This year, Walt Disney’s “Pinocchio” celebrates the 75th anniversary of its original release. Based on a novel by Italian author Carlo Collodi, Disney’s second animated feature may not have a ride at Walt Disney World, but it is featured predominantly in the heart of Fantasyland. At “Pinocchio’s Village Haus,” guests are invited to dine on flatbreads and other Italian-inspired dishes surrounded by a series of charming murals that tell the story of the beloved film.
Each dining room in this popular restaurant is themed to a different scene from Pinocchio’s story. The room celebrating “Geppetto’s Workshop,” for example, features a charming mural based on the moment the Blue Fairy brought the wooden puppet to life. While Geppetto’s pets weren’t present during this scene on film, the artwork here shows Cleo the goldfish enchanted by what she is seeing while Figaro the cat is clearly much more shocked by this unusual event.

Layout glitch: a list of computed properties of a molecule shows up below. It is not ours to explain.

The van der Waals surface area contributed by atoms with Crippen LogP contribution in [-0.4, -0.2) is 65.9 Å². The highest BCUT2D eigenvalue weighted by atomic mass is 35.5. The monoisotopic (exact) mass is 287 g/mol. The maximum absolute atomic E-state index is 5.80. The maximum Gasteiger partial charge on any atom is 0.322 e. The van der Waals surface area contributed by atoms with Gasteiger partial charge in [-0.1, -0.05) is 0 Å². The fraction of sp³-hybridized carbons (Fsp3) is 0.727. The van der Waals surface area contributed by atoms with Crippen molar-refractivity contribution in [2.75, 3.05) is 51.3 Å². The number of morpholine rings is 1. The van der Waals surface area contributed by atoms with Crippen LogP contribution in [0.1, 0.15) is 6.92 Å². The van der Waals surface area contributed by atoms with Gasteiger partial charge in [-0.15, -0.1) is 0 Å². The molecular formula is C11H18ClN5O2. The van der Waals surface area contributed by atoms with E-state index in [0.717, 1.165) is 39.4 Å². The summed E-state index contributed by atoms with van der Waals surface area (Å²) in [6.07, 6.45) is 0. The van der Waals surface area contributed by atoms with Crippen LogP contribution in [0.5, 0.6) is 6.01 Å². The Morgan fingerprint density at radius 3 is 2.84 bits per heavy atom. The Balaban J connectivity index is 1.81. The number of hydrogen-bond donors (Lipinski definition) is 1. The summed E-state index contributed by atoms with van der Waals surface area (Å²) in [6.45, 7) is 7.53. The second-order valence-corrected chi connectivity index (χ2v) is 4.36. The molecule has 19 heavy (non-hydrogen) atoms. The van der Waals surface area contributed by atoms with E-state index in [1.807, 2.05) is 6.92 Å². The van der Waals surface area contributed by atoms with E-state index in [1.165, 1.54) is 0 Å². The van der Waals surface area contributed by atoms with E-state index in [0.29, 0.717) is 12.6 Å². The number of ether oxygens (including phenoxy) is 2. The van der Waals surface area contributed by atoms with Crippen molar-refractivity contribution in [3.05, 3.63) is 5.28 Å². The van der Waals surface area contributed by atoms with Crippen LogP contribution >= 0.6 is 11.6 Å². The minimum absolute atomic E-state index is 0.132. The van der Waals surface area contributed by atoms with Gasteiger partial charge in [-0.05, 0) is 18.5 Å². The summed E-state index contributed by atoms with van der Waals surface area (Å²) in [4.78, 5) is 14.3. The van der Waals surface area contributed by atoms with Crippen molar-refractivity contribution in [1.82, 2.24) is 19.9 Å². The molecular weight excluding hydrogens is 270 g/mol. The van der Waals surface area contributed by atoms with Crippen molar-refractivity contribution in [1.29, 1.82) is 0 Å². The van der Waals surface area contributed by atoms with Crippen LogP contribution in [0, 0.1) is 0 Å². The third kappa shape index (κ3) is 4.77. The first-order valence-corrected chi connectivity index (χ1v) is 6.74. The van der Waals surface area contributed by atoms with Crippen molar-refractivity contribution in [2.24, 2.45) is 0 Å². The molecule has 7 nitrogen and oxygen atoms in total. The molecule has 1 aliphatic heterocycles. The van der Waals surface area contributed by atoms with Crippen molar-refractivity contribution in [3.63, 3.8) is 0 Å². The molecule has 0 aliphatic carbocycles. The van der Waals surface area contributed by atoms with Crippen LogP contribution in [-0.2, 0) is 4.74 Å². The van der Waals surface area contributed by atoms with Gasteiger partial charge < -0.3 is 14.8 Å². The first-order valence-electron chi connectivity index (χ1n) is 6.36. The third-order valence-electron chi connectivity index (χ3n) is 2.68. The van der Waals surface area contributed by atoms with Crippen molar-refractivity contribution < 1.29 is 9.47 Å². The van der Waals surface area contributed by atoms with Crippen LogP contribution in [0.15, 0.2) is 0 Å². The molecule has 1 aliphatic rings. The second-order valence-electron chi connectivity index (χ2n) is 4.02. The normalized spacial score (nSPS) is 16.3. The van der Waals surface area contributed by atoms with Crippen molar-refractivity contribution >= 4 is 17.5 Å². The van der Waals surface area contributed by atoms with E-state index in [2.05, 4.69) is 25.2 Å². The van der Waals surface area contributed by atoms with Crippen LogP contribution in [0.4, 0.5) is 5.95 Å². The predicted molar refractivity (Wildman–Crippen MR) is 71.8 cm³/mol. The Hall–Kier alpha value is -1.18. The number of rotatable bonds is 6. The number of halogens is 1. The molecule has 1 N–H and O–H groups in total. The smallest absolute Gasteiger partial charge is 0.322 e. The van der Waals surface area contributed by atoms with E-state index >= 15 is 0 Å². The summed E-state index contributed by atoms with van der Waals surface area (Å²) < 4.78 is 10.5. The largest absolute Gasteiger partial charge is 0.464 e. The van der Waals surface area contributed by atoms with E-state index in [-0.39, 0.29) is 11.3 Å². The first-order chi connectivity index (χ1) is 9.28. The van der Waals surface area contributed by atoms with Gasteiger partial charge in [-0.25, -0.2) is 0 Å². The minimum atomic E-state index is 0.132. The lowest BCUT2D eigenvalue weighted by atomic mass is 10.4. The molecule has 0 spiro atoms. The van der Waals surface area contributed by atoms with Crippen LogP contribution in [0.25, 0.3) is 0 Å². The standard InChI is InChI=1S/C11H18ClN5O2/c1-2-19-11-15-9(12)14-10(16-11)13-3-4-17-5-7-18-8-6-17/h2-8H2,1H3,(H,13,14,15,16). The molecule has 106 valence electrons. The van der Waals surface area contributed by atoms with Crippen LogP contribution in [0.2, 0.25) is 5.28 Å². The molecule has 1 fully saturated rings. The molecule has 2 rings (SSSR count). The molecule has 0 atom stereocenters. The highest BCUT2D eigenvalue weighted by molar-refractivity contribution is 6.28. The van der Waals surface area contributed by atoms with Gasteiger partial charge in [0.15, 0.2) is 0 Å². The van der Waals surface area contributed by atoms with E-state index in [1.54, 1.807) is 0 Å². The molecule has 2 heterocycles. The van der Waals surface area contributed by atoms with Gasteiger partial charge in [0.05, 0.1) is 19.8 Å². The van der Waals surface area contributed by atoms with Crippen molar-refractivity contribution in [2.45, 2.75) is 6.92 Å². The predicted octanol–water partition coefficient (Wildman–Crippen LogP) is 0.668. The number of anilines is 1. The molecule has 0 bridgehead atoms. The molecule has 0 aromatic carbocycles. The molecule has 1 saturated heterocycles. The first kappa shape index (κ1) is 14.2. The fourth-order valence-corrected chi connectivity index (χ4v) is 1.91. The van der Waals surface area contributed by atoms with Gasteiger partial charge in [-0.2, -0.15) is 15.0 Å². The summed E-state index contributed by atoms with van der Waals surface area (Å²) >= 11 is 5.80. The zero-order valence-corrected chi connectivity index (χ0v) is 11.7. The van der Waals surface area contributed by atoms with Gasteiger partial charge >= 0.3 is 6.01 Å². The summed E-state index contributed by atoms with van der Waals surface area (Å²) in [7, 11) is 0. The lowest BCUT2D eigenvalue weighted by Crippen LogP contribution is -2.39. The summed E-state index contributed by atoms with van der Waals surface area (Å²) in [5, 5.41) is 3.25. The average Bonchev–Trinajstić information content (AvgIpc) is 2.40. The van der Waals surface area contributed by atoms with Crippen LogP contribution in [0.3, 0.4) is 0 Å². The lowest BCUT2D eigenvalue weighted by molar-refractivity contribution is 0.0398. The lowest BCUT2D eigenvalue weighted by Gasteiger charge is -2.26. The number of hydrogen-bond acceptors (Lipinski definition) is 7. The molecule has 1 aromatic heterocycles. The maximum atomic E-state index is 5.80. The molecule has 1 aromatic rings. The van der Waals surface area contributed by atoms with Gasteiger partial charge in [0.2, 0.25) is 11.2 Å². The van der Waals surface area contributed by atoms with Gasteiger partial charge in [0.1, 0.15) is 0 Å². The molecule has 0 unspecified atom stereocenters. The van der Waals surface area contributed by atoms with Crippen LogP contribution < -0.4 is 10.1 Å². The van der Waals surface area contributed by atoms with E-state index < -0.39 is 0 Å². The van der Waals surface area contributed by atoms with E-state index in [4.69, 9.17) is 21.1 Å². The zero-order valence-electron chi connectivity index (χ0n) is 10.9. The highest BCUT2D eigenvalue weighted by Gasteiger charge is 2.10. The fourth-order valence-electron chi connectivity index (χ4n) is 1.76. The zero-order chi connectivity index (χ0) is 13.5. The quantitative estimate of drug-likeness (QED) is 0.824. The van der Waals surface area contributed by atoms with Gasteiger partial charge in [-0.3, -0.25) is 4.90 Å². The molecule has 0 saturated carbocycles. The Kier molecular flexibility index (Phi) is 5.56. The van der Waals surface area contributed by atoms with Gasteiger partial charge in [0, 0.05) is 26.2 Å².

Although Walt Disney resisted incorporating characters from his animated features into his short subjects, preferring to let each feature stand on its own, the characters of “Pinocchio” seemed to be a notable exception. While Jiminy Cricket would likely be the character the studio would revisit most from the film, Figaro and Cleo would find themselves in a modern setting as the stars of a 1943 animated short fittingly titled “Figaro and Cleo.” Throughout the 1940s, Figaro would also go on to make several more appearances, primarily in shorts alongside Minnie Mouse and Pluto. Even today, Figaro continues to make appearances in the Disney Junior series “Mickey Mouse Clubhouse” and “Minnie’s Bow Toons” as Minnie’s pet. With later appearances far removed from the storybook world of “Pinocchio,” Figaro is proof that cats can live nine lives.